This is a nearly perfect question and something to watch in the coming years.
August 13, 2018 at 12:35PM
working in public, and asking students to work in public, is fraught with dangers and challenges. ❧
August 13, 2018 at 12:36PM
What David told me was his energy, enthusiasm in the class was at a much higher level with the OER approach. Sure we choose the polished “professional” textbook because of its assumed high standards, quality etc, but then its a more passive relationship a teacher has with it. I make the comparison to growing and/or making your own food versus having it prepared or taking it out of a package. Having produced our own food means we know everything about it from top to bottom, and the pride in doing that has to make the whole experience much more energized. ❧
As I read both this post and this comment from Alan, I can’t help but think again about scholars in the 14th century who taught students. It was more typical of the time that students were “forced” to chose their own textbooks–typically there were fewer, and at the advent of the printing press they were significantly higher in price. As a result students had to spend more time and attention, as Robin indicates here, to come up with useful things.
Even in this period students often annotated their books, which often got passed on to other students and even professors which helped future generations. So really, we’re not reinventing the wheel here, we’re just doing it anew with new technology that makes doing it all the easier.
As a reference, I’ll suggest folks interested in this area read Owen Gingerich’s The Book Nobody Read which I recall as being one of the texts I’ve read that references early teaching and textbook practices during that time period.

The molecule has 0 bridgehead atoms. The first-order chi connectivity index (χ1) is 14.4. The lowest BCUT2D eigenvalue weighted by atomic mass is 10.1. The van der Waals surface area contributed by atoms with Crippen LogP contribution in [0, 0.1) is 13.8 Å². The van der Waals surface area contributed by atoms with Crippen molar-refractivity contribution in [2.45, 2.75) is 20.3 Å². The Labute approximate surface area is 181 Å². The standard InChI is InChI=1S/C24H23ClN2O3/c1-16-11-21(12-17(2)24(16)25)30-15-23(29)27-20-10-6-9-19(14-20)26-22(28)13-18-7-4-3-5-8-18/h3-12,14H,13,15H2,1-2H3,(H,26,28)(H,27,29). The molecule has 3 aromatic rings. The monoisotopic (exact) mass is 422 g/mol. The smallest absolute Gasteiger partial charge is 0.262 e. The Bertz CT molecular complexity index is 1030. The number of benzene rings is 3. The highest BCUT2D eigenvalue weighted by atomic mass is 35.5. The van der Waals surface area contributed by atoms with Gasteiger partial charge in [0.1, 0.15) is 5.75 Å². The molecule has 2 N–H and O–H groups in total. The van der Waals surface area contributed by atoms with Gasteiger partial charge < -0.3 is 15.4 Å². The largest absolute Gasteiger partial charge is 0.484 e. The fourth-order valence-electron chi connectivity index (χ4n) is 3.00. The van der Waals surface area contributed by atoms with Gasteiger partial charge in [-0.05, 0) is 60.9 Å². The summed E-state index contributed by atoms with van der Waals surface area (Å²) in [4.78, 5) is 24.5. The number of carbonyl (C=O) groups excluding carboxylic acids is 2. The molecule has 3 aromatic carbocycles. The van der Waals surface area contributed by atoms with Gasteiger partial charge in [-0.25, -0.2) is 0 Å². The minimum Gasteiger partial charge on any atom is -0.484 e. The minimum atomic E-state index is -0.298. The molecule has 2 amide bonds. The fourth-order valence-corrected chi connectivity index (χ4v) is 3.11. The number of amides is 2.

August 13, 2018 at 12:44PM
USNH students talk about open education
Imagine a jet plane cruising down a road. It’s possible, though a clear case of underutilization of the technology. Now take that imagery and apply it to Open Educational Resources (OER). While they are available for adoption by faculty as learning content, the full potential of OER goes underutilized. How so? At the Open Ed ’16 Conference, held November 2016, I learned how faculty are taking on that challenge and finding new ways to create and use OER.
Highlights, Quotes, Annotations, & Marginalia
Our work, said Campbell, is not to graduate more students, but to enable students to graduate themselves. ❧
August 13, 2018 at 12:01PM
Disposable assignments are the ones students hate to do, faculty hate to grade and are quickly forgotten. Think ten-page term papers. ❧
There’s no reason that the 10 page term paper couldn’t be repurposed for the greater good. Why not post it up on your own website and allow it to be part of the bigger part of academic research?
August 13, 2018 at 12:03PM
A week ago, I got into one of those spontaneous Twitter discussions with two of my good friends from the University of Oklahoma, Laura Gibbs and Stacy Zemke. Laura and Stacy are passionate advocates for open content, and innovative thinkers when it comes to online course design. Our Twitter conversation focused on the relationship between OER and open pedagogy. Not surprisingly, our tweets soon became a phone conversation that, in turn, became a draft list of qualities for open pedagogy.
Highlights, Quotes, Annotations, & Marginalia
They are allowed to operate independently and explore with personal freedom. ❧
There is still typically a “thing(s)” they need to learn, a goal they need to reach, or standards that are typically set, so the freedom only goes so far.
August 13, 2018 at 10:48AM
Dr. David Wiley is Chief Academic Officer of Lumen Learning, an organization dedicated to increasing student success, reinvigorating pedagogy, and improving the affordability of education through the adoption of open educational resources by schools, community and state colleges, and universities. He is also currently the Education Fellow at Creative Commons, an Ashoka Fellow, and adjunct faculty in Brigham Young University's graduate program in Instructional Psychology and Technology, where he leads the Open Education Group (and was previously a tenured Associate Professor).
As an academic, Dr. Wiley has received numerous recognitions for his work, including an National Science Foundation CAREER grant and appointments as a Nonresident Fellow in the Center for Internet and Society at Stanford Law School, a Peery Social Entrepreneurship Research Fellow in the BYU Marriott School of Business, and a Shuttleworth Fellow. As a social entrepreneur, Dr. Wiley has founded or co-founded numerous entities including Lumen Learning, Degreed, and Mountain Heights Academy. In 2009, Fast Company named Dr. Wiley one of the 100 Most Creative People in Business.